Brand New Wayo: Funk, Fast Times & Nigerian Boogie Badness, 1979-1983 (Comb & Razor Sound)
The five years under consideration by compiler Uchenna Ikonne represent the brief burst of democracy that was Nigeria’s Second Republic, high times which saw oil reserves boost the naira twice that beyond the dollar and ending twenty-three years of dictatorship and civil war. Cash-flush visionaries and hacks alike sprang for studio time at new facilities, including those of Phonodisc Records, a Nigerian-owned company Ikonne highlights. These recordings have never surfaced stateside, and even Afro-pop aficionados might struggle to identify any “Nigerian boogie” superstar. But with nary a trace of afrobeat or juju herein, skeptics might well negatively compare these performances with any late ‘70s r&b Yankee product. Not that this boogie is straight-up disco - tempos are slightly more sluggish than Studio 54 might sanction, and most tracks display a notable aversion to straight 4/4. Yet note Kris Okotie’s Stevie Wonder growl, Dizzy K’s. Michael Jackson falsetto, Chris Mba’s Grandmaster Flash-heisted synths, and opener Mixed Grill’s mining of Sly Stone. Adequately deployed, such pan-global hommages might be charming, but nearly all suffer from the modest vocals one would expect from a Cat Stevens fan like Okotie. Sure, Joe Moks’ “Boys and Girls” is delightfully cheesy (somebody sample that gurgling keyboard riff), Segun Robert’s “Big Race” glances at hip-hop, and the aforementioned Dizzy K. eventually moves into keyboard-dominated overdrive. But much of this is dreadfully pedestrian stuff, merely adequate soul clones rubbing shoulders against talentless pretty face Oby Onyioha, opera diva Martha Ulaeto, and some high roller named Amel Addmore, who managed to put both name and face on an official release while only contributing “handclaps”. Can’t say enough about the massive accompanying booklet, which includes vintage Nigerian ads for Maggi Sauce and Cussons Imperial Leather soap. But didn’t John Ashberry once refer to a thing as being both rare and uninteresting?
Gang Gang Dance, Eye Contact (4AD)
Minus the vocal exercises Liz Bougatsos brings to the gig, this non-dance dance outfit would be just one more in a long line of Downtown noisenicks exploring the porous border between funky rhythms and the avant-garde. Only if this unit is as smart as their print interviews suggest, why pick such a dumb concept for their 4AD move? What ultimately distinguishes this from the warped pop moves of 2008’s Saint Dympha or the harder-edged atmospherics of 2005’s God’s Money is a retreat from the heavy beats that once propelled them beyond their more masturbatory tendencies. In place of steady drum loops comes synthesizer twaddle as smooth and gauzy as any conjured up in the bad old days of MIDI-addicted late prog. Did I say prog? Too grimy – think Mannheim Steamroller, Isao Tomita, post-Jaco Weather Report. This new direction may have something to do with losing their drummer. Or it may provide the answer to a dubious aesthetic argument – namely, buried deep beneath the glop of many an overproduced disaster from the recorded past lie artistic impulses honest and true. Unable to rescue these dated artifacts from oblivion, our heroes may at least display solidarity by drenching their own offerings in cheese. Doing battle against the march of time with only synthesized machines as weapons, they struggle valiantly. But the machines win. The machines always win.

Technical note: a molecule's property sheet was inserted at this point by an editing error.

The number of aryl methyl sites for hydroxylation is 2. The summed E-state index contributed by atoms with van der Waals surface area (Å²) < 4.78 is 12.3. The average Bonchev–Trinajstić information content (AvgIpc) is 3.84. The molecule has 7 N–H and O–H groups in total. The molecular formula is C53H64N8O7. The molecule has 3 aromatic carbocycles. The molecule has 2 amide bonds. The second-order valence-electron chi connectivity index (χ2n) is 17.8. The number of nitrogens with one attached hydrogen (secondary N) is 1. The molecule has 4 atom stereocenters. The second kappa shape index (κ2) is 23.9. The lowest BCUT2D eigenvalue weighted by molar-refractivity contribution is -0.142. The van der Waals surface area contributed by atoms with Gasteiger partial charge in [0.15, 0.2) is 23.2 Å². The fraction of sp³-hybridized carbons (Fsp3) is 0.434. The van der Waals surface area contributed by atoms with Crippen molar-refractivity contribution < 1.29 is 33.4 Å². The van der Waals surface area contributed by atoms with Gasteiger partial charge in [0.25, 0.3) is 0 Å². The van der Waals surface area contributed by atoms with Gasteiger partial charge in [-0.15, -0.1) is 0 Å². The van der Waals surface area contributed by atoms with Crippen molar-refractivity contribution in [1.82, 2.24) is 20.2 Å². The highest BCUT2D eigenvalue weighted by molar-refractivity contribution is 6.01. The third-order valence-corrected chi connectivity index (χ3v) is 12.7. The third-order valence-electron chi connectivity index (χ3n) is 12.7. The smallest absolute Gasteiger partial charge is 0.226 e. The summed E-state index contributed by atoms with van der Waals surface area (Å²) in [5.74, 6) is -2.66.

The Antlers, Burst Apart (Frenchkiss Records)
Peter Silberman may have moved beyond terminally ill patients and hospice workers on this latest offering from his Brooklyn chamber-pop outfit, but that doesn’t mean he’s cheered up or learned how to tell any jokes. In fact, unless two distinct references to teeth falling out are some sort of pop-Freudian drollery that went over my head, this music is so unrelentingly humorless one suspects Silberman took Nietzsche’s dictum of laughter equaling dead feelings to heart when he came across it back in junior high. Seems like a pretty mirthless band, too, all sluggish tempos and anonymous chime, plus humming, echoes, and a trumpet lowered from above. All the better to allow ample breathing room for the singer to pirouette in therapeutic freedom, fists clenched and baying at the moon. The low points are many, from the ghastly flamenco-dusted “Every Night My Teeth Are Falling Out” to the soaked-handkerchief ineptitude of “Corsicana”. And then consider the 1950’s torch song about a euthanized pet dog. As curtain closer, it’s pure karaoke disaster. But as a summation of their overall thematic obsessions, it approaches perfection. Not one to shy away from spelling out intentions, it’s helpfully entitled “Putting The Dog To Sleep”. It’s enough to stir nostalgia for the days when cheap irony reigned supreme within pop culture.